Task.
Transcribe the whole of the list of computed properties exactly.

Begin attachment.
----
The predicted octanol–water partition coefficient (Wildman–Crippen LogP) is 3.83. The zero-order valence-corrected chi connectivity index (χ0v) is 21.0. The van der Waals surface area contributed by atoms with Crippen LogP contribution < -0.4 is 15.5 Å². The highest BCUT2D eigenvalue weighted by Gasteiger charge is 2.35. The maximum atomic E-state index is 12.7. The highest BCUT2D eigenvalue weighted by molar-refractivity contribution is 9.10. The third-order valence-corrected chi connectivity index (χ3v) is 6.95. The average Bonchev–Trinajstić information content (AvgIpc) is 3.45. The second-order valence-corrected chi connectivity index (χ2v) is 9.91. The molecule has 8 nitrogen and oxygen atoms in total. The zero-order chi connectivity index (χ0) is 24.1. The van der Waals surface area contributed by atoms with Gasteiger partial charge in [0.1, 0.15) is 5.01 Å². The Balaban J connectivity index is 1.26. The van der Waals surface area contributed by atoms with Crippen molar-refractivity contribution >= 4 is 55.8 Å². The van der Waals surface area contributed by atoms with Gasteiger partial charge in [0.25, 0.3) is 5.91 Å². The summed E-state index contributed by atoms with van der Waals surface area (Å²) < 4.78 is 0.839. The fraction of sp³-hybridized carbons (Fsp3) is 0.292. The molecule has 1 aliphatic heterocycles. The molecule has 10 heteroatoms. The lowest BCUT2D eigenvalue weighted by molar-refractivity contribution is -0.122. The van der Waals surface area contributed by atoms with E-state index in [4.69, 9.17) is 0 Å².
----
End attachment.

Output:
The predicted octanol–water partition coefficient (Wildman–Crippen LogP) is 3.83. The zero-order valence-corrected chi connectivity index (χ0v) is 21.0. The van der Waals surface area contributed by atoms with Crippen LogP contribution < -0.4 is 15.5 Å². The highest BCUT2D eigenvalue weighted by Gasteiger charge is 2.35. The maximum atomic E-state index is 12.7. The highest BCUT2D eigenvalue weighted by molar-refractivity contribution is 9.10. The third-order valence-corrected chi connectivity index (χ3v) is 6.95. The average Bonchev–Trinajstić information content (AvgIpc) is 3.45. The second-order valence-corrected chi connectivity index (χ2v) is 9.91. The molecule has 8 nitrogen and oxygen atoms in total. The zero-order chi connectivity index (χ0) is 24.1. The van der Waals surface area contributed by atoms with Gasteiger partial charge in [0.1, 0.15) is 5.01 Å². The Balaban J connectivity index is 1.26. The van der Waals surface area contributed by atoms with Crippen molar-refractivity contribution >= 4 is 55.8 Å². The van der Waals surface area contributed by atoms with Gasteiger partial charge in [0.25, 0.3) is 5.91 Å². The summed E-state index contributed by atoms with van der Waals surface area (Å²) < 4.78 is 0.839. The fraction of sp³-hybridized carbons (Fsp3) is 0.292. The molecule has 1 aliphatic heterocycles. The molecule has 10 heteroatoms. The lowest BCUT2D eigenvalue weighted by molar-refractivity contribution is -0.122. The van der Waals surface area contributed by atoms with E-state index in [4.69, 9.17) is 0 Å².